Synopses & Reviews
"I was someone hungry for stories; more specifically, I was someone who craved after facts. I was, you see, a person with no history. Lacking this, I developed a curiosity about other's people's stories. . . ."
Clara Perez is a reporter on a small South seas island. An orphan raised by nuns, she is a young woman with origins shrouded in mystery. Full of idealistic ambition, she grows tired of the trivial assignments she's given at the daily paper, yearning to write articles of substance. So when the tiny street of Calle de Leon bursts into flames after a student demonstration--and a soldier kills an unarmed man--Clara seizes the chance to cover the explosive story.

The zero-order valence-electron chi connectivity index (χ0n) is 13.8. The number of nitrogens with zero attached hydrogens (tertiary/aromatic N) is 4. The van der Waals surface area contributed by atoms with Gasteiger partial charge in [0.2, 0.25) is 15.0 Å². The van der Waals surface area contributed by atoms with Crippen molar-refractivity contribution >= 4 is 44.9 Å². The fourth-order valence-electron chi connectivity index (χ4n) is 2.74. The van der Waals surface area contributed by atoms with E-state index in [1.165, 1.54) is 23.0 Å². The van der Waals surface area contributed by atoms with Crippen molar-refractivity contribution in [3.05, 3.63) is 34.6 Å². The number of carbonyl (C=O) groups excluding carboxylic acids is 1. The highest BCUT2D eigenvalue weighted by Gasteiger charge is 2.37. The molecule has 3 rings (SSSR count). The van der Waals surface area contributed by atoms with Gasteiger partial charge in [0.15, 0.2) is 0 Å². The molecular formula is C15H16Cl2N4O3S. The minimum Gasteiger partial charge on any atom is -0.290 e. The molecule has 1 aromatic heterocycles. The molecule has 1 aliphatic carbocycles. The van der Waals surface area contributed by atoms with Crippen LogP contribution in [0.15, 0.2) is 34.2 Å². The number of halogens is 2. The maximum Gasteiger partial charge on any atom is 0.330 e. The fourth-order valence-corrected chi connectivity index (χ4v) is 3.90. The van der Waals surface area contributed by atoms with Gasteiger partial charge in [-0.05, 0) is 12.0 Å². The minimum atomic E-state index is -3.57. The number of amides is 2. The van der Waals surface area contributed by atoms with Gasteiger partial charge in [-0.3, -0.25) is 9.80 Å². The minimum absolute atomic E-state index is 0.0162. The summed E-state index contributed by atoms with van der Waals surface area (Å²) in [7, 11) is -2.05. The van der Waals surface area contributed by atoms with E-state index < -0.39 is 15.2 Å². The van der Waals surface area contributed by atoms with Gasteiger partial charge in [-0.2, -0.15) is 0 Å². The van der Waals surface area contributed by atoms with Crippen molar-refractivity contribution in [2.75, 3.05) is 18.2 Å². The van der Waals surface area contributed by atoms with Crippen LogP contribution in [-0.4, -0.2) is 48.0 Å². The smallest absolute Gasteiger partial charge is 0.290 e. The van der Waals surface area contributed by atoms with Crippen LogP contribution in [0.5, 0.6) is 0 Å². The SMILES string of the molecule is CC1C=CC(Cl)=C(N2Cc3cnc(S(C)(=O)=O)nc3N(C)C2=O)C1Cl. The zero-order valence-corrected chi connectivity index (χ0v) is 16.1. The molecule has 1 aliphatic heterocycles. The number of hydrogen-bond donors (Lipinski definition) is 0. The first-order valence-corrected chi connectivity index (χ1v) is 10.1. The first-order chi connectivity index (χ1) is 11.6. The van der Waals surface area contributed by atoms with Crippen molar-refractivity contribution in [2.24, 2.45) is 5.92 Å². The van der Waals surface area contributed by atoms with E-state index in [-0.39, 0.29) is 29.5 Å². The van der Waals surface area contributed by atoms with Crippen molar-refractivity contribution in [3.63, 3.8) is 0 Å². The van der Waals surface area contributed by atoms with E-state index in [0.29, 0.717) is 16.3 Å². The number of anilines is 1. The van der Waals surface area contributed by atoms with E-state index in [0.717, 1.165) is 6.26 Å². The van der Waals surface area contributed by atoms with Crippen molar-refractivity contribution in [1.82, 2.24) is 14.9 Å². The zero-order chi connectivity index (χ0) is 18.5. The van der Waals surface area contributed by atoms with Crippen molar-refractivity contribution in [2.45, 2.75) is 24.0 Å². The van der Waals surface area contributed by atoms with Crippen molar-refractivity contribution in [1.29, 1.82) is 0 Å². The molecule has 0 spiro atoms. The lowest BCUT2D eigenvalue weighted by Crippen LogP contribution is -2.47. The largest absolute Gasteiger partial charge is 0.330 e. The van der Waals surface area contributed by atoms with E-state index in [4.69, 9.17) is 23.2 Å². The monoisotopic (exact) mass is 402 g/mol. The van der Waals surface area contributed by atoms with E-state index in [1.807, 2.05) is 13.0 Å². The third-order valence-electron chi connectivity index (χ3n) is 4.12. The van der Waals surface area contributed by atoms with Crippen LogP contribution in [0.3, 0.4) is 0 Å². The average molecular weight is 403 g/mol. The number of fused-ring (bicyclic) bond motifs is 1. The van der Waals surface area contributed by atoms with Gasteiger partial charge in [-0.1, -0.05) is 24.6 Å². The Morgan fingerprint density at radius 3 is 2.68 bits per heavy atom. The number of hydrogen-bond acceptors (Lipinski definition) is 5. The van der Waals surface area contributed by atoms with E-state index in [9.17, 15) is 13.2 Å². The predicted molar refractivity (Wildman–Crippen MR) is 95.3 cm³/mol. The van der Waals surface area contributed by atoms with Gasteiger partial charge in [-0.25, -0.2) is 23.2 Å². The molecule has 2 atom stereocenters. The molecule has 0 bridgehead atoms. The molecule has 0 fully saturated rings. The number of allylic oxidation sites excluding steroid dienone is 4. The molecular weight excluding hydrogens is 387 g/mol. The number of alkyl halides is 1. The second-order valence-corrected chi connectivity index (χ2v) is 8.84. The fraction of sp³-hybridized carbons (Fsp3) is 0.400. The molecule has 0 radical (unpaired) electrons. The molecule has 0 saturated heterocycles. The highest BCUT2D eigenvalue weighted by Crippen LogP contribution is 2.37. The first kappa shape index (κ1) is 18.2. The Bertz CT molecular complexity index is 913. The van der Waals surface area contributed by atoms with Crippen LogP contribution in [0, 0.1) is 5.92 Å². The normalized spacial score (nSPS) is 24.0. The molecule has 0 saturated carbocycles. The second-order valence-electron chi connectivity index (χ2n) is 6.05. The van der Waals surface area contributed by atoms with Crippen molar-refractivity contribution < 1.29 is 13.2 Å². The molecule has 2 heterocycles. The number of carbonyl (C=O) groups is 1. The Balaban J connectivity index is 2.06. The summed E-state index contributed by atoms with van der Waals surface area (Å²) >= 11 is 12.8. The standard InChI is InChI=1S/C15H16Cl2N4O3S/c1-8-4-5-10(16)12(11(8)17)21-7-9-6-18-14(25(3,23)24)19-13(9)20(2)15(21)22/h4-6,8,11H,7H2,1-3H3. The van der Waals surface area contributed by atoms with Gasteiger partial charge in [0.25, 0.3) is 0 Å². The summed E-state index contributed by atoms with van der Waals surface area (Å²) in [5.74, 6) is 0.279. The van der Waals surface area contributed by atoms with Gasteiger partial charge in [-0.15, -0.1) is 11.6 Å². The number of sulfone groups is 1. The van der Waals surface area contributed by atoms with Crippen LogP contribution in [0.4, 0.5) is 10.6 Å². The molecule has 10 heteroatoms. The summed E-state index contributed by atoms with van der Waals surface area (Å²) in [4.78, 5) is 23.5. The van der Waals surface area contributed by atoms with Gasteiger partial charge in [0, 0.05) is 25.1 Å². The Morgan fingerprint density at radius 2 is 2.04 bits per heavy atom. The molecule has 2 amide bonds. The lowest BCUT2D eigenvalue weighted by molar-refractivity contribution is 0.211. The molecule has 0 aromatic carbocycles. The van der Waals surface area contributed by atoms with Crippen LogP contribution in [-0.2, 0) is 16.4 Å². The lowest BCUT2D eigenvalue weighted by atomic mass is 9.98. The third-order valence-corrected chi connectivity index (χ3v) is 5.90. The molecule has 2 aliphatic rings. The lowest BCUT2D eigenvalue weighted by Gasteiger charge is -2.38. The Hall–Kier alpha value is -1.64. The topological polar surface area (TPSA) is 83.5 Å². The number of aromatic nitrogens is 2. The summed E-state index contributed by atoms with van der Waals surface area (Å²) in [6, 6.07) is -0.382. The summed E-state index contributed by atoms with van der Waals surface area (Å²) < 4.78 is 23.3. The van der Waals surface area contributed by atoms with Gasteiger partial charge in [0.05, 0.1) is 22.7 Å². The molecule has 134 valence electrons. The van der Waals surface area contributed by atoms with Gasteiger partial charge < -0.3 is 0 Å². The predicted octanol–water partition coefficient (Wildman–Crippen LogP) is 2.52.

Yet after Clara rushes to the burning street to investigate the tragedy, she discovers another, more personal one involving some remarkable truths about her unknown past--ghosts, she realizes, which have been silently pursuing her all her life. And as family secrets begin to unfold, Clara's missing history slowly spreads itself out on the tumultuous backdrop of a country wracked by revolution. . . .
An evocative and multilayered tale, at once political and personal, Eating Fire and Drinking Water is an extraordinary work, a powerful and pulsing novel of politics and commitment, loyalty and love, and the poignant search for truth.
"A remarkable first novel filled with family secrets and the intersection of personal and world histories, told through four mesmerizing voices." Amy Tan
"An often lyrical and always tough-minded debut....provides rare insights into three cultures Spanish, Chinese, and Filipino that coexist in the Philippines." The New York Times Book Review